in heavy casualties for Grant’s men, but they wore down the Confederate
forces proportionately more and inflicted irreplaceable losses. Many in
the North denounced Grant as a «butcher» in 1864, an accusation made
both by Northern civilians appalled at the staggering number of
casualties suffered by Union armies for what appeared to be negligible
gains, and by HYPERLINK «» \o
«Copperheads» Copperheads , Northern HYPERLINK
«» \o
«Democratic Party (United States)» Democrats who either favored the
Confederacy or simply wanted an end to the war, even at the cost of
recognizing Southern independence. Grant persevered, refusing to
withdraw as had his predecessors, and Lincoln, despite public outrage
and pressure within the government, stuck by Grant, refusing to replace
him. Although Grant lost battles in 1864, he won all his campaigns.

Historian Michael Korda explained his strategic genius: HYPERLINK
«» \l «_note-13» \o «» [14]

“ Grant understood topography, the importance of supply lines, the
instant judgment of the balance between his own strengths and the
enemy’s weaknesses, and above all the need to keep his armies moving
forward, despite casualties, even when things had gone wrong—that and
the simple importance of inflicting greater losses on the enemy than he
can sustain, day after day, until he breaks. Grant the boy never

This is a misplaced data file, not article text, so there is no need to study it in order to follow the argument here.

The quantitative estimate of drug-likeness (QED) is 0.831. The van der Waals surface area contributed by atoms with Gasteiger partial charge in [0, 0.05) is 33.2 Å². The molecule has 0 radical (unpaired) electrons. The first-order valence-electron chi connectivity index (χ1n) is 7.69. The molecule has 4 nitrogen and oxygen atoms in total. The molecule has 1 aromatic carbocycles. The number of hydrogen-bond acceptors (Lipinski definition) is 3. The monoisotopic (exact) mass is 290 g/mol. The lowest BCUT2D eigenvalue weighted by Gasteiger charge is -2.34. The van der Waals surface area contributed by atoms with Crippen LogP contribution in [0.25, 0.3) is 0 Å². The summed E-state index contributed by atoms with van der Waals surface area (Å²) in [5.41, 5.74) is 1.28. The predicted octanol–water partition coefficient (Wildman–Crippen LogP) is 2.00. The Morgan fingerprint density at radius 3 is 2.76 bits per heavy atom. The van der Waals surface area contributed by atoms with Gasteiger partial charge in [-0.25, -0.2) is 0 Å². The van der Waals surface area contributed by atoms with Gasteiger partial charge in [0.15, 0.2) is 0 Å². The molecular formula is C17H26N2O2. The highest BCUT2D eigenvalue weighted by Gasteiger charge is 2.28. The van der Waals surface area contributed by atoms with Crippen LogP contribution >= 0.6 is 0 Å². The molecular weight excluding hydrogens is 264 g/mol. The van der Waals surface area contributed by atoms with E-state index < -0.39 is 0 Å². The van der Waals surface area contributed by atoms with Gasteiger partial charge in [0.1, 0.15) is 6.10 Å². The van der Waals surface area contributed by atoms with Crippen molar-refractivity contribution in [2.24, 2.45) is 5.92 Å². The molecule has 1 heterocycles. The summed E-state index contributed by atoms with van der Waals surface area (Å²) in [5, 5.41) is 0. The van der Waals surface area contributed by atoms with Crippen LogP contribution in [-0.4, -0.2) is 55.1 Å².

retraced his steps. Grant the man did not retreat—he advanced. Generals
who do that win wars. ”

After the war, on HYPERLINK «» \o
«July 25» July 25 , HYPERLINK «» \o
«1866» 1866 , Congress authorized the newly created rank of HYPERLINK
\o «General of the Army of the United States» General of the Army of
the United States , the equivalent of a full (four-star) general in the
modern HYPERLINK «» \o «U.S.
Army» U.S. Army . HYPERLINK «» \l
«_note-14» \o «» [15] Grant was appointed as such by President
HYPERLINK «» \o «Andrew
Johnson» Andrew Johnson on the same day.

Reconstruction: Grant and Johnson

As commanding general of the army, Grant had a difficult relationship
with President Johnson. Although he accompanied Johnson on a national
stumping tour during the 1866 elections, he did not appear to be a
supporter of Johnson’s moderate policies toward the South. Johnson tried
to use Grant to defeat the Radical Republicans by making Grant the
Secretary of War in place of HYPERLINK
«» \o «Edwin M. Stanton»
Edwin M. Stanton , whom he could not remove without the approval of
Congress under the HYPERLINK
«» \o «Tenure of Office
Act» Tenure of Office Act . Grant refused but kept his military
command. That made him a hero to the Radicals, who gave him the
Republican nomination for president in 1868. He was chosen as the
rty» \o «History of the United States Republican Party» Republican
presidential candidate at the HYPERLINK
«» \o
«Republican National Convention» Republican National Convention in
HYPERLINK «» \o «Chicago» Chicago
in May 1868, with no real opposition. In his letter of acceptance to the
party, Grant concluded with «Let us have peace,» which became the
Republican campaign slogan. In HYPERLINK
«» \o
«U.S. presidential election, 1868» the general election that year , he
won against former New York governor HYPERLINK
«» \o «Horatio Seymour»
Horatio Seymour with a lead of 300,000 out of a total of 5,716,082
votes cast but by a commanding 214 Electoral College votes to 80. He ran
about 100,000 votes ahead of the Republican ticket, suggesting an
unusually powerful appeal to veterans. When he entered the White House,
he was politically inexperienced and, at age 46, the youngest man yet
elected president.